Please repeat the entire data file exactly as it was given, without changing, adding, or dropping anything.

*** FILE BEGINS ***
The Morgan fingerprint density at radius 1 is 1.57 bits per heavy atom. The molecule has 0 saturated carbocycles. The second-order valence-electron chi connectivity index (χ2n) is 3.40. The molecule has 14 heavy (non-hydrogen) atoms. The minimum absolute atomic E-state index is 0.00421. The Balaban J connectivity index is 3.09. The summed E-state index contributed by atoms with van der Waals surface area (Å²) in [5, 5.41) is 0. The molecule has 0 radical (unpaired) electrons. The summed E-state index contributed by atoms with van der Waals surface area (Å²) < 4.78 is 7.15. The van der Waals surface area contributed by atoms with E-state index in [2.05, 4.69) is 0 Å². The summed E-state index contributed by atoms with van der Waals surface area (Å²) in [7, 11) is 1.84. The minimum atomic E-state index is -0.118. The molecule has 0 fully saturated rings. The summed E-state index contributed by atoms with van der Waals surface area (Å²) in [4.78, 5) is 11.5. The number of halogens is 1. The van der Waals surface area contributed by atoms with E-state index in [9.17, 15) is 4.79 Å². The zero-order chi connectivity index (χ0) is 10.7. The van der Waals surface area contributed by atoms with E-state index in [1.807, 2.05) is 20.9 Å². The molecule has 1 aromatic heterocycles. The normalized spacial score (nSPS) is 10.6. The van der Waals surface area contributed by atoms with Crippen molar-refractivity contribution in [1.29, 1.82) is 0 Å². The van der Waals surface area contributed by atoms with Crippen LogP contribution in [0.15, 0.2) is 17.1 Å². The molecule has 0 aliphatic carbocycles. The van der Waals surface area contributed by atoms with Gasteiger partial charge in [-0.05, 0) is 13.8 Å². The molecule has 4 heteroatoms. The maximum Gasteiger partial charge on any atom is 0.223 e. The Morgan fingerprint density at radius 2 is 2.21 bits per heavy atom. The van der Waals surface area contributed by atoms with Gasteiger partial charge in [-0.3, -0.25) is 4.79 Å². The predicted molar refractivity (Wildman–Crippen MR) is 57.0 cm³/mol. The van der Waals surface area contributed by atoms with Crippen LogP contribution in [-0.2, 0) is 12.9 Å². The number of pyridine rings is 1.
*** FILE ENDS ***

The Morgan fingerprint density at radius 1 is 1.57 bits per heavy atom. The molecule has 0 saturated carbocycles. The second-order valence-electron chi connectivity index (χ2n) is 3.40. The molecule has 14 heavy (non-hydrogen) atoms. The minimum absolute atomic E-state index is 0.00421. The Balaban J connectivity index is 3.09. The summed E-state index contributed by atoms with van der Waals surface area (Å²) in [5, 5.41) is 0. The molecule has 0 radical (unpaired) electrons. The summed E-state index contributed by atoms with van der Waals surface area (Å²) < 4.78 is 7.15. The van der Waals surface area contributed by atoms with E-state index in [2.05, 4.69) is 0 Å². The summed E-state index contributed by atoms with van der Waals surface area (Å²) in [7, 11) is 1.84. The minimum atomic E-state index is -0.118. The molecule has 0 fully saturated rings. The summed E-state index contributed by atoms with van der Waals surface area (Å²) in [4.78, 5) is 11.5. The number of halogens is 1. The van der Waals surface area contributed by atoms with E-state index in [9.17, 15) is 4.79 Å². The zero-order chi connectivity index (χ0) is 10.7. The van der Waals surface area contributed by atoms with E-state index in [1.807, 2.05) is 20.9 Å². The molecule has 1 aromatic heterocycles. The normalized spacial score (nSPS) is 10.6. The van der Waals surface area contributed by atoms with Crippen molar-refractivity contribution in [1.29, 1.82) is 0 Å². The van der Waals surface area contributed by atoms with Crippen LogP contribution in [0.15, 0.2) is 17.1 Å². The molecule has 0 aliphatic carbocycles. The van der Waals surface area contributed by atoms with Gasteiger partial charge in [-0.05, 0) is 13.8 Å². The molecule has 4 heteroatoms. The maximum Gasteiger partial charge on any atom is 0.223 e. The Morgan fingerprint density at radius 2 is 2.21 bits per heavy atom. The van der Waals surface area contributed by atoms with Gasteiger partial charge in [-0.3, -0.25) is 4.79 Å². The predicted molar refractivity (Wildman–Crippen MR) is 57.0 cm³/mol. The van der Waals surface area contributed by atoms with Crippen LogP contribution in [-0.2, 0) is 12.9 Å². The number of pyridine rings is 1.